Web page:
As some young men, older boys really, swam across the quarry to the far side, Mike included; not wanting to miss anything “cool,” I tagged along on my hijacked inner tube. As the boys exited the far side and began to climb a well-worn path in the rock, I too followed.

Up the path wound, away from the rock ledge and back into a weedy rock garden.

The path wound back and up and eventually we were standing on a precipice at least 90 feet above the water (OK, maybe it was only forty, or even thirty feet above the water, but what does an eleven year old know). The itch on the bottom of my feet told me that we were not up here for the view, and with that the first guy took a three-step sprint, yelled as if his life was over, and plummeted off the cliff.

I turned to walk back down the hill, but Mike grabbed my arm; “There is only one way back down to the water and that ain’t it, too dangerous, Ma would kill me if you slipped climbing down and broke your neck.”

At that point the trembling started and as each successive passenger of this journey jumped, I realized that my short life was coming to an end. Problem was that I couldn’t cry because that would just create more fun for Mike at my expense. Nope, I was going to have to do this, live or die.

Mike began to chant simple instructions, “Keep your hands and arms close to your side. Look straight ahead, don’t look down at the water, you’ll smack your face. Keep your feet together or you’ll be swallowing your nuts for a week. You can stand on the edge and just jump, but you should probably take a few running steps just to be safe.”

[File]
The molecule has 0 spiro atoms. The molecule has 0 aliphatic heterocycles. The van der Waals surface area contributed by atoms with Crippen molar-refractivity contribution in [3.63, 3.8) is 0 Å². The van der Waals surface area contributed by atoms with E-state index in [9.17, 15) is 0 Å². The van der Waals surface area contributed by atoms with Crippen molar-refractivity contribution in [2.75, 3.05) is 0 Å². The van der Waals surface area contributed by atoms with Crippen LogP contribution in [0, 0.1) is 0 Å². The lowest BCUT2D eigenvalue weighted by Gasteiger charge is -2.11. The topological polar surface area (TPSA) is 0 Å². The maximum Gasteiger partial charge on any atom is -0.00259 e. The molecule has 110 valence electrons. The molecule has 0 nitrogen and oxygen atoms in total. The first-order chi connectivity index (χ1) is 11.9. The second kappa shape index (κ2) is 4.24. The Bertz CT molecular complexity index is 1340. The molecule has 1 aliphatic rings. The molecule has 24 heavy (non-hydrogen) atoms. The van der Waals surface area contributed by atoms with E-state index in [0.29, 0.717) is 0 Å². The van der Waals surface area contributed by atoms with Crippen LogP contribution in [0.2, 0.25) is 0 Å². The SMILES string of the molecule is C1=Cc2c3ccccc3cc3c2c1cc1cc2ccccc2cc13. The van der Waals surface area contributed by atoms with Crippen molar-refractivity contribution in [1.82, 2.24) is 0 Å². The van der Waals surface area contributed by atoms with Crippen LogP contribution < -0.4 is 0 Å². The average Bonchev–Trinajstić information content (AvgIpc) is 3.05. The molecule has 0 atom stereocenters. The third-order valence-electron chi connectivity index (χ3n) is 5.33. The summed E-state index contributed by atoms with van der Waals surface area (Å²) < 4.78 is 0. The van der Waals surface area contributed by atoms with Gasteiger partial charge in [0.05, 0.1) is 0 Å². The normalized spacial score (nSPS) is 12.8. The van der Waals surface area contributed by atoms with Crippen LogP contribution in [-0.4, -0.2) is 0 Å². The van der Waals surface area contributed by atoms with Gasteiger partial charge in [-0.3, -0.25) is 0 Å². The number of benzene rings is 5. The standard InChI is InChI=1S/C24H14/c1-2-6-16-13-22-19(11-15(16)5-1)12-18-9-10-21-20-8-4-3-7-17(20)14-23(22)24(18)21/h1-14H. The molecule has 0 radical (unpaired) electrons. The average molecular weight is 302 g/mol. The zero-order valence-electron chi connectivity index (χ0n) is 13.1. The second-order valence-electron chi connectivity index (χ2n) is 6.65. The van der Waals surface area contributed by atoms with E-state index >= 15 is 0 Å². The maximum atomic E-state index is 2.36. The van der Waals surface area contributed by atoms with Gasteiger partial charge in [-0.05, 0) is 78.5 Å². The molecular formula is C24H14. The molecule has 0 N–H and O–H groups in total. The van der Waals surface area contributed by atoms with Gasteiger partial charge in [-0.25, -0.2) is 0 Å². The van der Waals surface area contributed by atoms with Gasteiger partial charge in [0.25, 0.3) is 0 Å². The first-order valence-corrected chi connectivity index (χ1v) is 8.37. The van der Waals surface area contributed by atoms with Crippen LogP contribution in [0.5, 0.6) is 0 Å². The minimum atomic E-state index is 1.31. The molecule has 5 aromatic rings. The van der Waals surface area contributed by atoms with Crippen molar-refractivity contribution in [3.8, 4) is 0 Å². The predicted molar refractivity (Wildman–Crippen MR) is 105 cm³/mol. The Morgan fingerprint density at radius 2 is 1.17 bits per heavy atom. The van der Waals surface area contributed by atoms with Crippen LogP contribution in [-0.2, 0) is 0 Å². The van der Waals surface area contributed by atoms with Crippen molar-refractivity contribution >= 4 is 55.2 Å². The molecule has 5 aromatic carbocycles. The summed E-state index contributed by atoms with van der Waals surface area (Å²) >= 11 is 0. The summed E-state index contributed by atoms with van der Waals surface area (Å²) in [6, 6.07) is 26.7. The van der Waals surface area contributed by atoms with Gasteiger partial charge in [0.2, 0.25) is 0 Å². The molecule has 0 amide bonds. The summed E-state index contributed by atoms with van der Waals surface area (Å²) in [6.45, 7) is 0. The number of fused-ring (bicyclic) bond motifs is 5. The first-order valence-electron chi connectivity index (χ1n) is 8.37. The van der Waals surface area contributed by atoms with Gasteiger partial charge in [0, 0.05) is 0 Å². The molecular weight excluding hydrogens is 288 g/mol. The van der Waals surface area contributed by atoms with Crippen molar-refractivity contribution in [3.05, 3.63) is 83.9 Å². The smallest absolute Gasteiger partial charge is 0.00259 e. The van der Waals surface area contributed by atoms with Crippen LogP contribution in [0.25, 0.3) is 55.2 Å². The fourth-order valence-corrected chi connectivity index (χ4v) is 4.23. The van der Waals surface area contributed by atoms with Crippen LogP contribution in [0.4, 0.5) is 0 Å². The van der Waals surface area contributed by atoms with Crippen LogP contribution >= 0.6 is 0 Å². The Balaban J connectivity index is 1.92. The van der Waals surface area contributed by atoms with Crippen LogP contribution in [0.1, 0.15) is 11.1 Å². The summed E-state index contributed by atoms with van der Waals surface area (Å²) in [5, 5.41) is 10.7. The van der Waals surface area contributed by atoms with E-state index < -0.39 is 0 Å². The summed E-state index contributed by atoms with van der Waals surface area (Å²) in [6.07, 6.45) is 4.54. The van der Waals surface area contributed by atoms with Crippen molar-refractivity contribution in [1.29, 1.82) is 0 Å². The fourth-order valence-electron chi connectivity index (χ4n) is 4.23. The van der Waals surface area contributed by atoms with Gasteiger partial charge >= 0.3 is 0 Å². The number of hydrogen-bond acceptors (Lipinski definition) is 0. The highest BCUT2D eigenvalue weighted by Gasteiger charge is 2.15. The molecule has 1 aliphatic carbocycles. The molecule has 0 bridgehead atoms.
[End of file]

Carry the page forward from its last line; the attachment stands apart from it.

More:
Simple, meaningful and probably lifesaving steps to take in order to survive this simply insane feat.

With trembling legs and itchy feet, I stepped to the edge. Maybe one last look of pleading and complete despair will change Mike’s mind on this one? Nope, didn’t think so, but it was worth a try. And with that I made my first unsuccessful (unwilling and unmeaning) attempt at killing myself.

Sure enough, the water slapped the bottom of my feet as if a Turkish prison warden had hit them with a cane. My ass and balls ached so it was obvious that I had left my legs apart at least a little, but I was alive; alive like I had never been before and with the intense awareness that adrenaline brings.

As the day wore on and the shadows grew long, it was time to leave this sacred place; the place where my virgin fear of heights was lost and my sense of adventure was stoked.